Last year, a tiny 2.24 milligram sample of fabric was taken from the Tarkhan Dress and radiocarbon dated at the University of Oxford. The testing found there was a 95% probability that the garment was made between 3,482 and 3,102 B.C. Modern AMS dating is usually more precise than that, but the tininess of the sample made a wider range necessary. As the 1st Dynasty is thought to have begun around 3,100 B.C., there’s a good chance the Tarkhan Dress pre-dates the Early Dynastic period and the first pharaohs to rule over a unified Egypt.

Textile fragments made of flax (Linum usitatissimum) are known from at least Egyptian Neolithic times, while weaving on horizontal looms is evidenced from at least the early fourth millennium BC. Iconographic representations in Second Dynasty Egyptian tombs at Helwan (in Greater Cairo) show the deceased wearing similar types of garments to the Tarkhan Dress, indicating that the depiction of clothing was based upon contemporary fashions rather than idealised. […]

The Tarkhan Dress … remains the earliest extant example of complex woven clothing, that is, a cut, fitted and tailored garment as opposed to one that was draped or wrapped. Along with other textile remains from Egypt, it has the potential to provide further insights into craft specialisation and the organisation of textile manufacture during the development of the world’s first territorial state

For all you sewers out there, the Petrie Museum has patterns and instructions on how to create your own Tarkhan Dress. It assumes a basic grasp of skills (like how to pleat) and terminology (what is this whip stitch you speak of?) so it’s not for beginners. Should you take the plunge, I am in a position to guarantee you one glowing blog review and probably at least a good dozen comments.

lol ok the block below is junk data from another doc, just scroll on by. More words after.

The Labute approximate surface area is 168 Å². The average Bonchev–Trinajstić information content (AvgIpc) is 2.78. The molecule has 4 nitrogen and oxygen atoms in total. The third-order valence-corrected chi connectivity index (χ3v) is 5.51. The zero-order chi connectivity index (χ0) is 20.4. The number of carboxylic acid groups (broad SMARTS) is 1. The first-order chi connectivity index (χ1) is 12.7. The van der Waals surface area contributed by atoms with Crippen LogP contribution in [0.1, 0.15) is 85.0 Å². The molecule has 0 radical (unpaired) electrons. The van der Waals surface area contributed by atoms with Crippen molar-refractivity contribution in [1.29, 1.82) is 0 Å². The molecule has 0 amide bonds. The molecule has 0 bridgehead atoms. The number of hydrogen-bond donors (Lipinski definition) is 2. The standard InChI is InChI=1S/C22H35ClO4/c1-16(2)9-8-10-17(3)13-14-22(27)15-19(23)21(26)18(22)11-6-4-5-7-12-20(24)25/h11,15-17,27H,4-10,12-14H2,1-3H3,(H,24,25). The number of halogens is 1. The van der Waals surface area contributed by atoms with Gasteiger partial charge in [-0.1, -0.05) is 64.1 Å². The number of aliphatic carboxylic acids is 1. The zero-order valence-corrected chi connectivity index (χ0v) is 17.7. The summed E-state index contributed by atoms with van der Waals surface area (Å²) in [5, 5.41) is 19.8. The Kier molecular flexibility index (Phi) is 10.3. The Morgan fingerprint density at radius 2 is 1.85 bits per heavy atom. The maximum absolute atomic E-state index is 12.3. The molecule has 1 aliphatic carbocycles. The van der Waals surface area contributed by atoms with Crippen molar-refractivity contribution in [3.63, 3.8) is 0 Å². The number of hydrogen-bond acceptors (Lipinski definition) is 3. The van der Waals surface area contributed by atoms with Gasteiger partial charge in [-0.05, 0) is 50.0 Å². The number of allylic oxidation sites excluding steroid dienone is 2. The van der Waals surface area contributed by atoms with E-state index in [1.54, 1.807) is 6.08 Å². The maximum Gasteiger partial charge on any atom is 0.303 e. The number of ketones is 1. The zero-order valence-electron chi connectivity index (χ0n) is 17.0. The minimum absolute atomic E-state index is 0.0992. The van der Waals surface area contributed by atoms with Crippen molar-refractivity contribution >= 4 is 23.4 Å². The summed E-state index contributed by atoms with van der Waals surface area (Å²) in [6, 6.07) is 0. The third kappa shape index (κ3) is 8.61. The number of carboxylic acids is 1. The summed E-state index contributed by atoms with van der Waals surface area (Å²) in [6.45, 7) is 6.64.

7,000-year-old upright burial found in Germany

Thursday, February 18th, 2016

In 1962, construction workers in Groß Fredenwalde in Brandenburg, northeastern Germany, accidentally discovered human bones. An excavation unearthed the skeletal remains of six people dating to around 6,000 B.C. when the area was populated by the hunter-fisher-gatherers of the Mesolithic period. The site was re-excavated between 2012 and 2014, and archaeologists unearthed three more burials, these dating to between 6,400 and 4,900 B.C. All told, nine individuals were found in at least four graves, which makes this the oldest known cemetery in Germany and one of the oldest in Europe.

Mesolithic finds tend to be stone tools. Graves are rare and cemeteries are far rarer. This one is on the top of a hill. Archaeologists believe this was deliberate, that the Mesolithic people who buried their dead there over thousands of years chose the spot because it was so prominent in the landscape. In addition to whatever spiritual value the hilltop might have held, from a purely practical perspective it is easy to find, an important feature for a cemetery in use for 1,500 years. Also the area is replete with lakes, which made it resource-rich for a forager cultures.